Posted on Monday, June 12, 2000 - 05:55 am:   Edit Post Print Post

Tá tú ag foghlaim leat, a Chreabhair agus éireoidh leat fosta, tá súil agam! Ádh mór!

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bashea
Posted on Monday, June 12, 2000 - 12:44 pm:   Edit Post Print Post

An Creabhar, Seosamh, Máire Ní Ógái:

What on Earth are you folks arguing about up above?

~Barry~

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Laigheanach (ts13-233.dublin.indigo.ie - 194.125.173.233)
Posted on Monday, June 12, 2000 - 04:10 pm:   Edit Post Print Post

Sorry Bashea they don't mean to alienate you on purpose,(even though you did ask the question).But it's hard to resist the temptation not to speak it.(Tear to the eye)

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Seosamh (1cust103.tnt10.nyc1.da.uu.net - 63.16.18.103)
Posted on Monday, June 12, 2000 - 08:26 pm:   Edit Post Print Post

Bashea, when some one asks a question, we start off in English. Once the question has been settled, the discussion (usually tangential) often turns to Irish. That may be a bit odd since we don't use the Irish-only forum here very much. But the people (like Liam and Donncha and above all the wise Lucas) who set up this system dedicated this forum to English AND Irish, somehow realizing what would happen. That, or they actually planned for this to happen.

We don't do it to be rude -- I understand how people can feel that way when a language they don't know is being used around them. But when you enter the border between the English and Irish-speaking worlds, this has to be expected. In fact, if you want the language to live, you should welcome it. At least as long as no one is saying bad things about the English monolinguals. And I don't think that has happened in this forum yet -- although a couple of people were offended by things we said in English. We're quite conscientious that way.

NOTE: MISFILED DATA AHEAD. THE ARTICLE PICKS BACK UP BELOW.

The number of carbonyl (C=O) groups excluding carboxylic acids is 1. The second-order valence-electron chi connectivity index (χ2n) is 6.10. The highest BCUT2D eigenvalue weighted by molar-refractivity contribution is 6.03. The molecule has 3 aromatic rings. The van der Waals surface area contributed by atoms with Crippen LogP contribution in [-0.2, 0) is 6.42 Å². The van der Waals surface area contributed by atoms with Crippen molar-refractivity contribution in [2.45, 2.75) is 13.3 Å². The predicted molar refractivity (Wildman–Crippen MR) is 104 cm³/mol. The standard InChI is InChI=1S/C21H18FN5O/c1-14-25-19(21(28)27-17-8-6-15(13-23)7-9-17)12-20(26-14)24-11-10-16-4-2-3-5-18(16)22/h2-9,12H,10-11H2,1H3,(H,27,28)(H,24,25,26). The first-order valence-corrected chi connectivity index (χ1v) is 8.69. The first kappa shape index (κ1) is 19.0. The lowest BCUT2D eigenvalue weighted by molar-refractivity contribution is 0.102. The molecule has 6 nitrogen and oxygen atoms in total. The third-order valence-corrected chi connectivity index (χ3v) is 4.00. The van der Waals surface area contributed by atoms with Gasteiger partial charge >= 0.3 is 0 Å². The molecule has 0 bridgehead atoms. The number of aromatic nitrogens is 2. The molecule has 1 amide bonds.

'Tattoo', by the way, comes from Tahitian: tatau. The modern Irish dictionaries give the same word with Irish spelling: tatú. I wonder if the Irish had a special word for marking the skin with temporary or permanent designs. There's nothing else in the dictionaries (de Bhaldraithe also gives dord na hoíche but that's another, unrelated meaning of the English word tattoo.)

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Dennis King (proxy1-external.sttln1.wa.home.com - 24.4.254.154)
Posted on Monday, June 12, 2000 - 09:27 pm:   Edit Post Print Post

A Sheosaimh,

The early Irish and tattoos! A friend of mine, Charlie MacQuarrie, wrote his doctoral dissertation on just that very obscure subject a couple of years ago. He's a member of the Old-Irish-L list, so if you're really curious, you could put the question to him there. All I can remember now is that the evidence is scanty for the practice and that "rindad" (cf. modern "rinn" = sharp-pointed instrument) was one word that may have referred to it. (Agus féach gur scríobh mé an méid seo i mBéarla, le go mbeadh do dhuine in ann é a thuiscint, agus le go mbeadh a fhios aige nach raibh na Sean-Ghaeil breactha le tatúnna, go bhfios dúinn.)

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Seosamh (3cust29.tnt12.nyc3.da.uu.net - 63.23.138.29)
Posted on Tuesday, June 13, 2000 - 12:39 pm:   Edit Post Print Post

Thanks. Go raibh maith agat, a Dhonncha! It was my assumption that the early Irish (and more so, the early Celts, in general) had tatoos but I had no idea if it was common or not. (Although I did assume they weren't as popular as they are today!) I admire any one who could make a Ph.D. dissertation out of such a marginal topic, but unlike some dissertation topics it's fully legitimate.

If it looks like the O-I-L can stand any more excitement and if I have the time, I'll post the question. Beidh an cheist ar mo mhéir fhada (nó ghearr -- tife muid).

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An Creabhar
Posted on Wednesday, June 14, 2000 - 12:48 pm:   Edit Post Print Post

LOL No not fighting Barry.

Simply a grammar lesson for a long ago emigrant with rusty Irish.